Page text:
NASA Chief Michael Griffin said
He said he has set up a "tiger team" to try to solve the problem as quickly as possible. "We don't expect this to be a long drawn-out affair," he said by telephone from Washington in a briefing with reporters in Houston.
Like other NASA officials, he said "we made a mistake" in not addressing the area of the external fuel tank where a piece of foam broke off shortly after Discovery's launch on Tuesday. That insulation chunk, which did not strike Discovery, came from a different spot on the huge fuel tank than the foam piece that ultimately brought down Columbia two years ago.
"Do I take responsibility? Absolutely," he said. "We'll fix this."
The first is Sept. 9-24, and the second is a couple of days in November. That is based on the Earth's orbit and the hours of daylight a shuttle could be launched so it could be photographed to watch for problems.
In addition, he told reporters there wasn't just one, but perhaps four, pieces of foam that were bigger than NASA was willing to allow break from the fuel tank during launch.
A large piece of foam doomed Columbia on its launch in 2003 by hitting the shuttle's wing. The announcement by NASA on Wednesday that a similar piece of debris had unexpectedly snapped off Discovery led to the grounding of future flights until the problem is fixed. It was a disturbing setback for the agency, which had spent $1.4 billion and 2½ years of work to make the shuttles safer.
Earlier Friday, Discovery Commander Eileen Collins told The Associated Press she was "quite surprised" to learn about foam debris that could have damaged Discovery.
"Obviously, we're disappointed to hear about this," she said in the first of a series of interviews from space with radio networks.
"Personally, I did not expect any large pieces of foam to fall off the external tank," the commander told CBS Radio. "I thought we had that licked."
However, Collins said she's confident Discovery will get her crew home safely.
Astronaut Andy Thomas, who also was interviewed, said he didn't think the foam problem is "a fatal blow" to future shuttle flights. ... It's an emotional disappointment. It's also an engineering disappointment."
Added Collins: "I don't think we should fly again unless we do something to prevent this from happening again. The shuttle is due to be retired eventually, but we've got more years in them. ... I'm not ready to give up yet."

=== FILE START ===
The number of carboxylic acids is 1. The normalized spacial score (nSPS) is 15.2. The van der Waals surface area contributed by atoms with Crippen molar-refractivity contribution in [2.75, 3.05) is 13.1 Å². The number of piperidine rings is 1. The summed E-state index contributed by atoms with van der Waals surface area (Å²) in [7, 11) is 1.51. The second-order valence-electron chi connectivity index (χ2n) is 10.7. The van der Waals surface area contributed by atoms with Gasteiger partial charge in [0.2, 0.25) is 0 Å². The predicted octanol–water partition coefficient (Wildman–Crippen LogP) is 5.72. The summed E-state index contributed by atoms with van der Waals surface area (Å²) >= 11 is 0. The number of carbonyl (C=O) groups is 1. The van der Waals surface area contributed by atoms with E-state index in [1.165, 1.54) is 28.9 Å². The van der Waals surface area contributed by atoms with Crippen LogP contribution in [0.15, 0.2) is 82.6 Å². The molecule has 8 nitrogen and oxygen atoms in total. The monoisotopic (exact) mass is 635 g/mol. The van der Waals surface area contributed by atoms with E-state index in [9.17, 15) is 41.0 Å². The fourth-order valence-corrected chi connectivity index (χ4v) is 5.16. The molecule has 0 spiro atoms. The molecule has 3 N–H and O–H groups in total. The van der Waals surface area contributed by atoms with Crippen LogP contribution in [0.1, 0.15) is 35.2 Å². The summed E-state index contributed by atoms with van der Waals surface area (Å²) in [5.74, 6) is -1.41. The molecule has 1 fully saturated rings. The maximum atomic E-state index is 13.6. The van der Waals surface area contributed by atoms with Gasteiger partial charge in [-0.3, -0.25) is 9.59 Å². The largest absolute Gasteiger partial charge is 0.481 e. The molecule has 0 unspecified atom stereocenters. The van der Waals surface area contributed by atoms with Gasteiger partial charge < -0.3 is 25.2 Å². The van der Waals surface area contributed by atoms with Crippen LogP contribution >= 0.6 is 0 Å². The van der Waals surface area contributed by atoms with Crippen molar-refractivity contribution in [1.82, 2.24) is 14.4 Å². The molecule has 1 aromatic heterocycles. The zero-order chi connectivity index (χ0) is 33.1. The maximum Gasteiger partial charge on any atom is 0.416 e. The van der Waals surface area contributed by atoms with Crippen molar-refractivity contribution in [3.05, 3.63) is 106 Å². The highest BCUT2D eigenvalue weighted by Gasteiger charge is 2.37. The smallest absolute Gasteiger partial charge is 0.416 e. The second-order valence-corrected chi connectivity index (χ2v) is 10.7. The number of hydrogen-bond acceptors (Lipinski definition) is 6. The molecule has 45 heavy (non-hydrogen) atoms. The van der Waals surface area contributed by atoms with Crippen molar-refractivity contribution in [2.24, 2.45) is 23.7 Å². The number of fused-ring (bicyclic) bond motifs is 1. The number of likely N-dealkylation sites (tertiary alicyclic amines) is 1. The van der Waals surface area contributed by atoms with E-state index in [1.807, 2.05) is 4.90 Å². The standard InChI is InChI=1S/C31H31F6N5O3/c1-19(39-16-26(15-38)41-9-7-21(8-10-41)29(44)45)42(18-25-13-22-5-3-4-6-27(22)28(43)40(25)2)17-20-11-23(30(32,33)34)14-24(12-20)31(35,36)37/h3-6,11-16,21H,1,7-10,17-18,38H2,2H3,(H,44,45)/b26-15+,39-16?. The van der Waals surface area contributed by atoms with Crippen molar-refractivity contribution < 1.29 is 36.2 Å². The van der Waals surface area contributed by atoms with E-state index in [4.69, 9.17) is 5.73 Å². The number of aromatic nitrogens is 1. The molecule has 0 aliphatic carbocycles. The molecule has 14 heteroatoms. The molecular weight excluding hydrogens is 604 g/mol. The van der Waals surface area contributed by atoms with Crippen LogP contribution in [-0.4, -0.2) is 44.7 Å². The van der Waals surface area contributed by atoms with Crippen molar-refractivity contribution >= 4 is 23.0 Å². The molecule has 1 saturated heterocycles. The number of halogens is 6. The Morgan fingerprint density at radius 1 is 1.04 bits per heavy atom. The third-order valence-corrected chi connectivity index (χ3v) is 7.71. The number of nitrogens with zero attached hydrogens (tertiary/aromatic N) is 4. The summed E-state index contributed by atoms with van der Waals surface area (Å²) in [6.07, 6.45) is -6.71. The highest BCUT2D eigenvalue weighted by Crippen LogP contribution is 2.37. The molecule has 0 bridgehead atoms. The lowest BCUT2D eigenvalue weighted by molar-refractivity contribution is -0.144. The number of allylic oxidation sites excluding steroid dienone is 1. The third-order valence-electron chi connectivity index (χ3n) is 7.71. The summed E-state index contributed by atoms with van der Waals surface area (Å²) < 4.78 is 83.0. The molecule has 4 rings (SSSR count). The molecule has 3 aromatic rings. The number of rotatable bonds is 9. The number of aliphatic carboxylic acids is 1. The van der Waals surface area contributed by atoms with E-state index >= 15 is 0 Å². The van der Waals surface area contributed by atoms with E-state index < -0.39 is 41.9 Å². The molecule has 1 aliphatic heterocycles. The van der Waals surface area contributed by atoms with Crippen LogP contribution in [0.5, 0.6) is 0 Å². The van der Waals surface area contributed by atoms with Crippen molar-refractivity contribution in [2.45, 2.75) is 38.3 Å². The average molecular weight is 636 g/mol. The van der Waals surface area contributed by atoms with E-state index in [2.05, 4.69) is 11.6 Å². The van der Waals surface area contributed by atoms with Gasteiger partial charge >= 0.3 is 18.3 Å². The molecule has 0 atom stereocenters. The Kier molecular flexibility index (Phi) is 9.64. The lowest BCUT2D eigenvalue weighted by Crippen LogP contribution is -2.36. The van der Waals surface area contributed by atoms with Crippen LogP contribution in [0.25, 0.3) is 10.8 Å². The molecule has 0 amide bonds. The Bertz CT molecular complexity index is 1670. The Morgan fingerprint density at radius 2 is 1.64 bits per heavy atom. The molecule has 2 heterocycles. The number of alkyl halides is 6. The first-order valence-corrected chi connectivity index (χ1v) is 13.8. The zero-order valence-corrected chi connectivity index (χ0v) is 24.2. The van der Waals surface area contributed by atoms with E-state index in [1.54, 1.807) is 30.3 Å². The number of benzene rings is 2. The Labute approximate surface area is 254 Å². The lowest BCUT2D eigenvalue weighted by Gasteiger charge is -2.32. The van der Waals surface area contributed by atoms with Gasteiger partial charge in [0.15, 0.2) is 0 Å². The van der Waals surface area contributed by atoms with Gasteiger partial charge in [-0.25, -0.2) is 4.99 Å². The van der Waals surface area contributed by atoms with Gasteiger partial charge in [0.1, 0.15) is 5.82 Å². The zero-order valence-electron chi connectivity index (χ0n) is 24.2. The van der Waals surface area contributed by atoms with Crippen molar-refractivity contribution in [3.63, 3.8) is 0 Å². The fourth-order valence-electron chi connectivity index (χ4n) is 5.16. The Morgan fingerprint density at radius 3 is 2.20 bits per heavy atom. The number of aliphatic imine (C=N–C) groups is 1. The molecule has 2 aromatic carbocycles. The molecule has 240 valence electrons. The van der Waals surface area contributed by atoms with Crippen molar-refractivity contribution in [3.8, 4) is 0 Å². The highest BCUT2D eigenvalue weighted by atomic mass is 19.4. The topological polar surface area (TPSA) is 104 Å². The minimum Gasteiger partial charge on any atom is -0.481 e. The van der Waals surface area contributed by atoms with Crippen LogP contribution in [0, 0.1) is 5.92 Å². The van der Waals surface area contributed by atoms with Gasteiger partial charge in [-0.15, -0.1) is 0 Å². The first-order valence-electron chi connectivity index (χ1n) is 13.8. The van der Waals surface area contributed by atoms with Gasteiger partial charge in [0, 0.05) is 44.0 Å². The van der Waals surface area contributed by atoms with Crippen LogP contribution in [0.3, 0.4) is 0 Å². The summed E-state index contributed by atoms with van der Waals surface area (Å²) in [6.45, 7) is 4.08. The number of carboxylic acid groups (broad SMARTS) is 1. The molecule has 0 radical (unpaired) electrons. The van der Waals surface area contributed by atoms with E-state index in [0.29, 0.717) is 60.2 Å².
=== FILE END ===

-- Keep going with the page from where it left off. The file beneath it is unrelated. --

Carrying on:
Discovery's astronauts spent Friday morning unloading 15 tons of supplies onto the space station. They also began yet another inspection of the shuttle for damage - this one about three hours.
On Thursday, NASA reported that a smaller piece of foam may have hit a wing during liftoff.
So far, "no significant damage" has been found, Collins said. "We know we do have some small damage."
That damage, however, isn't any different from the beating shuttles often sustain on the way to orbit, she said.
"We are staying focused on the mission and we know we are in good hands with the people on the ground," Collins said. "I love being in space. It's magical up here."
NASA officials have said Discovery does look safe to fly home in a week, but stressed it will be another few days before engineers can conclusively give the shuttle a clean bill of health.
NASA analysts have identified several areas - including Discovery's wings, nose and belly - they want astronauts to take another look at. Problem areas were being examined Friday using the shuttle's new laser-tipped extension to its robotic arm.
Astronauts Stephen Robinson and Soichi Noguchi were to take a personal look at the other two areas - along the leading edges of the shuttle's wings - during the mission's first spacewalk Saturday. It will be the first of three orbital outings.
During the spacewalks, Robinson and Noguchi will replace a gyroscope, which helps steer the space station; try out new repair techniques for the shuttle's tiles and delicate carbon panels; and install a storage platform on the station.
In television images Friday, Robinson smiled and waved to the camera as he worked weightlessly with Noguchi about the station.
They wore yellow plastic hard hats for comic effect. Robinson, with a manual in his hand, wore a hat so tiny it didn't come close to covering his head.
The lighthearted atmosphere contrasted with days of sobering news. NASA suspended future shuttle flights earlier this week after learning about the big piece of foam insulation, which weighed less than a pound.
It was an alarming repeat of the problem that doomed Columbia in 2003, when a piece of foam knocked a hole in its left wing. The searing gases of re-entry melted the wing from the inside out, causing the spacecraft to disintegrate. All seven astronauts aboard died.
The small bit of foam that may have hit Discovery's right wing came off about 20 seconds after the large piece, and was from the same general area, deputy shuttle program manager Wayne Hale said.
An earlier inspection with the laser didn't reveal any damage. Camera views during liftoff were inconclusive because the foam tumbled out of sight.
NASA already has run tests showing that if the foam did strike the wing, it would have exerted just one-tenth of the energy needed to cause worrisome damage, Hale said.
If the astronauts do find a problem with the shuttle, however, the contingency plan is to consider untested repair techniques that were developed after the Columbia disaster or have the astronauts stay on the space station until a rescue mission can be launched.
"We have always had the option of staying on the space station," Collins said. "I don't think that is going to be the case for us."